... something sensible about Apocalypse: For One Friend In Particular--The Book of Revelation.

Style and wit ...

... The Millions Interview: John Banville. (Hat tip, Dave Lull.)

Cheering ...

... Clemence Dane - One of Life's Innocents.

Thought for the day ...

Every dogma has its day.
- Anthony Burgess, born on this date in 1917

Wednesday, February 24, 2010

Classic humor ...

... Philogelos: The Laugh Addict. (hat tip, Dave lull.)

Russian studies ...

... Android Karenina and A Comedian in the Academy. (Hat tip, Dave Lull.)

Interested outsider ...

... The Duke of Sparta and me.

Maybe ...

... Critics? You need us more than ever. (Hat tip, Dave Lull.)

The curse of our time, in the arts, is mediocrity and ordinariness ...

True. But there are mediocre and ordinary critics as well.

Mixed bag ...

... Reactions: Is Tenure a Matter of Life or Death?

I like Michael Bérubé's comment.

Minority report ...

... Not Even Bing's: On Louis Armstrong. (Hat tip, Dave Lull.)

I think this review is a load of crap, and especially disagree that the book offers "no new revelations about the life or the music." What it offers is a very good explication of the life in terms of the music. That's what it purports to do and, in my view, succeeds in doing.

Apparently not...

... Are There Secular Reasons? (Hat tip, Dave Lull.)

... If public reason has “deprived” the natural world of “its normative dimension” by conceiving of it as free-standing and tethered to nothing higher than or prior to itself, how, Smith asks, “could one squeeze moral values or judgments about justice . . . out of brute empirical facts?” No way that is not a sleight of hand. This is the cul de sac Enlightenment philosophy traps itself in when it renounces metaphysical foundations in favor of the “pure” investigation of “observable facts.” It must somehow bootstrap or engineer itself back up to meaning and the possibility of justified judgment, but it has deliberately jettisoned the resources that would enable it do so.

Check out these guys ...

... Ravens.

See also An Important Anthology of Japanese Poetry.

Bitching and moaning ...

... all round: Martin Amis: at the centre again.

Calendar alert ...

... Reminder: Barrow and Roarty in Fox Chase Feb. 27th.

Natural selection ...

... will prevail, I suspect: The New Math of Poetry.

Include them out ...

... Thousands of authors opt out of Google book settlement. (Hat tip, Rus Bowden.)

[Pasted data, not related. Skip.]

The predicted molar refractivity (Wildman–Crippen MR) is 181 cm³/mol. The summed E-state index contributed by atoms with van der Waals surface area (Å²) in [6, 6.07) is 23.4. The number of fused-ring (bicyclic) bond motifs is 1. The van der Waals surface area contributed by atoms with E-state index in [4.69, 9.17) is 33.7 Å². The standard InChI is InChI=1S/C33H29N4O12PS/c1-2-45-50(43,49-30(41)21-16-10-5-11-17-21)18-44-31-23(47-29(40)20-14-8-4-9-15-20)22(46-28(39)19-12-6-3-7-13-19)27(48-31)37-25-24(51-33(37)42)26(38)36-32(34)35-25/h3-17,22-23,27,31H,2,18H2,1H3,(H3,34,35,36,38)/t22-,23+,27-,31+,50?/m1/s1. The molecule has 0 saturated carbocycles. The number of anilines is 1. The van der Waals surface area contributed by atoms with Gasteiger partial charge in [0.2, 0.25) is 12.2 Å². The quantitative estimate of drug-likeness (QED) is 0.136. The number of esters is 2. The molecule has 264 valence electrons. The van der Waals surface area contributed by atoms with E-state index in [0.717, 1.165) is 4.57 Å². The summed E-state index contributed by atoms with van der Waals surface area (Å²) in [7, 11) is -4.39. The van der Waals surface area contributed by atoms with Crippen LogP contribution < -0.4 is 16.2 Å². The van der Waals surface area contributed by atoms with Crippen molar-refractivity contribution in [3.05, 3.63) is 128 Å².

Trio ...

... fir a time: Chesterton, Conrad, and HG Wells.

This brings to mind the line from Schiller's Don Carlos, about the lovers of Humanität being the persecutors of Menschlichkeit - the difference being between an abstraction (the former) and individual human beings (the latter).

Quartet ...

... Robert Frost, Napoleon, Gossip, and the “Thrill of Sincerity”. (Hat tip, Dave Lull.)

Thought for the day ...

Everybody sets out to do something, and everybody does something, but no one does what he sets out to do.
- George Moore, born on this date in 1852

Tuesday, February 23, 2010

For R.T. ...

... A literary pilgrimage to O’Connor’s ‘the middle of nowhere’. (Hat tip, Dave Lull.)

Trudging ...

... Miéville on The Road.

Something ...

... to look forward to - Black Beauty, not the Borealis royalties: Unserious money.

This gives me an opportunity to once again recommend Pops.

Blogs and pies ...

... odds & ends.

Discovery ...

... an unpublished interview. T.S. Eliot: Un Objet Trouvé. (Hat tip, Rus Bowden.)

I think every legend has got to be interpreted according to our own age. I find that ancient themes often serve as a helpful springboard into my works. They are merely a point of departure; they help get things underway.

Speaking of Fyodor ...

... Joseph Frank on Dostoevsky. (Hat tip, Paul Davis.)

In memoriam ...

... John Keats, who died on the date in 1821: Sonnet to Sleep.

Wandering ...

... of sorts: `The Very Heart of the Planetary System'.

Ready, set, go ...

... The Clover, Bee, and Reverie Poetry Challenge 2010.

Catching up ...

... Reading WISE BLOOD (Part Seven).

Read the whole series. This is another example of how, online, books can be discussed at greater length and from different angles than the usual.

Medieval crime ...

... Lisa reads: Mistress of the Art of Death by Ariana Franklin.

Literary déjà vu ...

... Lectures from the Argentine Master: Seven Nights by Jorge Luis Borges. (Hat tip, Dave Lull.)

Calendar art ...

... V. Sundaram’s A Great Sant from Gujarat and Rajasthan (with rare translations of Dadu bhajans).

Definition ...

... from a master: Jacques Barzun on plain tone. (Hat tip, Dave Lull.)

Paper of record ...

... The Story the New York Times Won't Touch.

Of course, if other papers had any competitive spirit they'd be all over this, but I suspect that in most cases reverence for the Old Gray Lady will win out.

My latest column ...

... No system of ideas can ever come near to encompassing the wonder of reality.

Hope despite catastrophe ...

... Apocalyptic stories painted in 'cheery hues'.

Hope despite catastrophe ...

... Apocalyptic stories painted in 'cheery hues'.

Mucho reviews ...

... The Beat.

Pondering ...

... Horror in crime fiction.

Hmm ...

... Losing the hearts of its listeners.

Well, I'm not convinced that a charismatic conductor is the answer, and Jurowski didn't impress me much when I saw him. The two premieres I heard this season - the Walker violin concerto and Danielpour's A Woman's Life - didn't impress me, either (though David Stearns liked the Danielpour, so I could be wrong). The programs this season have been largely dull affairs. The orchestra management doesn't seem to know what people want to hear, and paying a lot of money to hear some new work that doesn't impress is a lot to ask of people in hard economic times.

Transition ...

... Publishing: The Revolutionary Future. (Hat tip, Lynne Scanlon.)

The resistance today by publishers to the onrushing digital future does not arise from fear of disruptive literacy, but from the understandable fear of their own obsolescence and the complexity of the digital transformation that awaits them, one in which much of their traditional infrastructure and perhaps they too will be redundant.